This is the latest installment of Millennial Mortgage, which profiles first-time buyers across the U.S. and details how they purchased their homes.
Read more about Jenelle and Ver’s home buying process here: https://cnb.cx/2YN5sKD
Two years ago, Ver Starr decided to calculate how much rent he and his fiancee, Jenelle Yee, had paid over the past four years they lived together.
“It was upwards of six figures,” he tells CNBC Make It. “And that just didn’t sit easy with me.”
That’s when the Los Angeles-based couple, now 28, started saving money specifically for a down payment. They already were setting aside a significant portion of their income: Starr, a software engineer, was contributing 25% of his paycheck to retirement accounts, while Yee, a product manager, was putting about 90% of her income in high-yield savings accounts, retirement accounts and index funds. She already had $70,000 in savings that she’d been building up since she started working at age 13.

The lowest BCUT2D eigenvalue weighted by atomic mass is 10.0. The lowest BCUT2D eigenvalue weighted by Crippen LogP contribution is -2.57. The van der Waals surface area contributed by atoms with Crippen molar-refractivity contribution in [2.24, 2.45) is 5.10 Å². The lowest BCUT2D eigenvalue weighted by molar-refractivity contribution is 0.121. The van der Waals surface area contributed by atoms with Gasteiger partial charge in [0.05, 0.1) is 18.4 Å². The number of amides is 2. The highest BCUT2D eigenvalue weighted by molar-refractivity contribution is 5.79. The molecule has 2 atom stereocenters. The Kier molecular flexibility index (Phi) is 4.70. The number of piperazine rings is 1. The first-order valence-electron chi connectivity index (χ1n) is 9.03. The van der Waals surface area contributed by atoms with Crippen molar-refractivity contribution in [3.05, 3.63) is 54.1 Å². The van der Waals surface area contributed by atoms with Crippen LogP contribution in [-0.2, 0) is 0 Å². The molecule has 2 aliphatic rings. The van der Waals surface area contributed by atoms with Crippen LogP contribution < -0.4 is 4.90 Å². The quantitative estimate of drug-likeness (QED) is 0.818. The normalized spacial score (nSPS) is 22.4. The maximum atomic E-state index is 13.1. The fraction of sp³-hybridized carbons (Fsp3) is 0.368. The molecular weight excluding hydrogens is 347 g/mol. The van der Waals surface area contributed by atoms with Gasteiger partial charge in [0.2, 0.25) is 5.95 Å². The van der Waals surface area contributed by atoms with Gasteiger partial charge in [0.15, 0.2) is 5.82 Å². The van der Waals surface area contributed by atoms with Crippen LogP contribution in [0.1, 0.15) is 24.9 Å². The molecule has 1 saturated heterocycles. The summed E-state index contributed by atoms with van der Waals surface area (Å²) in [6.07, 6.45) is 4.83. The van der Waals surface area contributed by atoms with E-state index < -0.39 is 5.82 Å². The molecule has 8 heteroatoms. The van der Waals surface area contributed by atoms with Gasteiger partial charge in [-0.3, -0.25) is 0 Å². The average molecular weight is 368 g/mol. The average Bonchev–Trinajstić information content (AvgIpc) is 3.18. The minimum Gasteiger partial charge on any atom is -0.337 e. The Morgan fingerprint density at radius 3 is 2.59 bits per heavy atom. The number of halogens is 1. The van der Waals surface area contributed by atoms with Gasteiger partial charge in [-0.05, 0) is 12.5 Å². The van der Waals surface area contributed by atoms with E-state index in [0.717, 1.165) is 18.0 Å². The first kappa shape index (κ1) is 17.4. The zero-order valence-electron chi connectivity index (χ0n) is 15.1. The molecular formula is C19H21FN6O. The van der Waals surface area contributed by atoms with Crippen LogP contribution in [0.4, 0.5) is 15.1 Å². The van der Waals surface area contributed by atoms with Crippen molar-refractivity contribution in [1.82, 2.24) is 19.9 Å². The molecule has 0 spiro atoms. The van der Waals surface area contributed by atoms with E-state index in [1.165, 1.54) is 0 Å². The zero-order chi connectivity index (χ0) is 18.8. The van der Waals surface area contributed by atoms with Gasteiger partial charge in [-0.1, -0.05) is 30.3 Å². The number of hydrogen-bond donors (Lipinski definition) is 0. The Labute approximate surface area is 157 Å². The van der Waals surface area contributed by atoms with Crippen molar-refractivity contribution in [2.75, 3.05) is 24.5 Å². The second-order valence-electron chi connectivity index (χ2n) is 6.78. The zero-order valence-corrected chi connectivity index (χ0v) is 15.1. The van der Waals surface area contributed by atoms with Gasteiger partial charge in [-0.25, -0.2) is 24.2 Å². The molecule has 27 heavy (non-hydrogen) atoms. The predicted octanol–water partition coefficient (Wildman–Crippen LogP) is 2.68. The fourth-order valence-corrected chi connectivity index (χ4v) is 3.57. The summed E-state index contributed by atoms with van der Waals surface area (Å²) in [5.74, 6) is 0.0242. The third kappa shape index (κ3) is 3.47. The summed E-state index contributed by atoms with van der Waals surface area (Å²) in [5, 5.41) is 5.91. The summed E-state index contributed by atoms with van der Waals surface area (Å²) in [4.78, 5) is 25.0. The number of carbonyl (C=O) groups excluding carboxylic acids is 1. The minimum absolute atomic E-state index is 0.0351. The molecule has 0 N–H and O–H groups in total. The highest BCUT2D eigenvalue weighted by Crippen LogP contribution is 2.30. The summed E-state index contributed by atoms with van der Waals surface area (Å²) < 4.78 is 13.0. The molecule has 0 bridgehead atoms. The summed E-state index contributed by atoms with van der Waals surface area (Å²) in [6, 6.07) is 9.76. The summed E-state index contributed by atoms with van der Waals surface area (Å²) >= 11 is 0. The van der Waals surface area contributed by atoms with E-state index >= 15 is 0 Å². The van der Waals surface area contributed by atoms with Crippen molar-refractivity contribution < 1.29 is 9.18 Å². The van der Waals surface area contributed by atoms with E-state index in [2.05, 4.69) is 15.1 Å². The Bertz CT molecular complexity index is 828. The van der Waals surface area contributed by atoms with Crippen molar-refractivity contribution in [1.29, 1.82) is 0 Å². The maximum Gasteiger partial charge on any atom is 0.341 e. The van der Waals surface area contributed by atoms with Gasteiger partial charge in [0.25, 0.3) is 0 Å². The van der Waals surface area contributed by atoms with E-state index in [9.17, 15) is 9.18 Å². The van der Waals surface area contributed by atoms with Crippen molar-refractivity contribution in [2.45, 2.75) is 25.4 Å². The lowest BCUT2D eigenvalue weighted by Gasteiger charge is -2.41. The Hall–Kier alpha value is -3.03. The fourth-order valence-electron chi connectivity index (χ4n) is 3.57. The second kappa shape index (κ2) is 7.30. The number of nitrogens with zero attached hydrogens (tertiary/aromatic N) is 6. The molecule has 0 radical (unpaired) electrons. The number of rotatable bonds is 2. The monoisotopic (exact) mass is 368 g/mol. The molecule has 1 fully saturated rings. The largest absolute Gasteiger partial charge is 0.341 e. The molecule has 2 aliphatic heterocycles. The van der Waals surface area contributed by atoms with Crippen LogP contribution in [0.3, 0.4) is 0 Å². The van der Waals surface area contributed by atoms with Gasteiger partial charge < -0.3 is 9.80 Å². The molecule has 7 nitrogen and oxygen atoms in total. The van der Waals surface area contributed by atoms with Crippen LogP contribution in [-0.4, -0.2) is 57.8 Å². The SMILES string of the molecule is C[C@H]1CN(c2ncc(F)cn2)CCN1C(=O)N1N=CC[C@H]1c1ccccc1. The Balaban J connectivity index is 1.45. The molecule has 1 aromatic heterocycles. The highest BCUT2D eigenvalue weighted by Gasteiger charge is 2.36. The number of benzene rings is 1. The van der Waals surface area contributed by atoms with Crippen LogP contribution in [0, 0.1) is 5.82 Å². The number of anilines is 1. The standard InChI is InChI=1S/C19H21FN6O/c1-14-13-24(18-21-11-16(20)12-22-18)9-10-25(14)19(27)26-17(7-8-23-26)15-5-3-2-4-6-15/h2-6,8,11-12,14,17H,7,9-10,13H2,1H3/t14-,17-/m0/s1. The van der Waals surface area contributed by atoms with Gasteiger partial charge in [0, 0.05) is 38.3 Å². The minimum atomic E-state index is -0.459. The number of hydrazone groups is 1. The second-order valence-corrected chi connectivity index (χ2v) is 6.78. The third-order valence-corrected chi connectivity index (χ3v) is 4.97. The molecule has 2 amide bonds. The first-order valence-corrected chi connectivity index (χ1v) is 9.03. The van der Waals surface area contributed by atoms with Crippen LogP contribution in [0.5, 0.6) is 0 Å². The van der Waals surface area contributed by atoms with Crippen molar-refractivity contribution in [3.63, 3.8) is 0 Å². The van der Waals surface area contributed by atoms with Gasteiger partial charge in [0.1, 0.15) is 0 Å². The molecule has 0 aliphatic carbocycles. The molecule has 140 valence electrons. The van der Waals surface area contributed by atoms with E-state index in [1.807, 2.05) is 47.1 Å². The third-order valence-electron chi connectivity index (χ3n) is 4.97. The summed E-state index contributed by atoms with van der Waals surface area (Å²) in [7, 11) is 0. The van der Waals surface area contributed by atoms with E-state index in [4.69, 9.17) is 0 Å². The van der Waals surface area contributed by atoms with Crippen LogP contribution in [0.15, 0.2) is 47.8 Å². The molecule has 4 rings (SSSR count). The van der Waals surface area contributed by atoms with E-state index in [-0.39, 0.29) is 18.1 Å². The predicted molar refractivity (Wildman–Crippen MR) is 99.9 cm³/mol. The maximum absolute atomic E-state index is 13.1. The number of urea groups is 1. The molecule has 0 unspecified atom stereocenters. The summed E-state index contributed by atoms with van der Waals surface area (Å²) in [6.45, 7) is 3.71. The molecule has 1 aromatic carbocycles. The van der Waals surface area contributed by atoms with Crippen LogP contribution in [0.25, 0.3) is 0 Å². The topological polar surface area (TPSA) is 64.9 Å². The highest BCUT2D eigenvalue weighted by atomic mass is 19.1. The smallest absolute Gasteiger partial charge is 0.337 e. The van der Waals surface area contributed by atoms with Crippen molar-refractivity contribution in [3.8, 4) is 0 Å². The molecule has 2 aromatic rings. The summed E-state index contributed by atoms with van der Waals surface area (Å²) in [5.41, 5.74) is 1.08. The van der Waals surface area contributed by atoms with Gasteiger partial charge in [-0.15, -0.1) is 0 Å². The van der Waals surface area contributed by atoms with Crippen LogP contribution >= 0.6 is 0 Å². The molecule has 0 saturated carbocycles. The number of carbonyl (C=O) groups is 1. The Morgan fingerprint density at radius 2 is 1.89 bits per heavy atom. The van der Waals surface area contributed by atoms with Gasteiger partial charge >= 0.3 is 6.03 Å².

Starr, who is still paying off student loans, didn’t start saving so aggressively until three years ago, when the couple moved from Austin to LA and they saw their rent increase. When they decided to buy a home, he didn’t have much savings outside of his retirement accounts, so he found ways to cut back in order to contribute more to their down payment. He started small, by breaking his Starbucks habit: “I don’t buy a $5.25 grande cappuccino anymore. I make my own cold brew for like $0.20.”
He also stopped spending money on material items like video games and clothes.
As a couple, they cut cable, stopped eating out, reduced their car insurance premiums by going for the higher deductible and even sold items they didn’t need anymore, like furniture and computer parts.
By the time they were ready to buy, two years later, they decided to put $60,000 down on a $599,000, 3-bed, 2.5-bath townhome in Gardena, California, 12 miles south of LA. The majority of the down payment, $45,000, came from Yee’s savings, while $15,000 came from Starr’s. They could have put more down, but didn’t want to tap into their emergency fund or long-term investments.
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Buying A $599K Townhouse In Los Angeles | Millennial Mortgage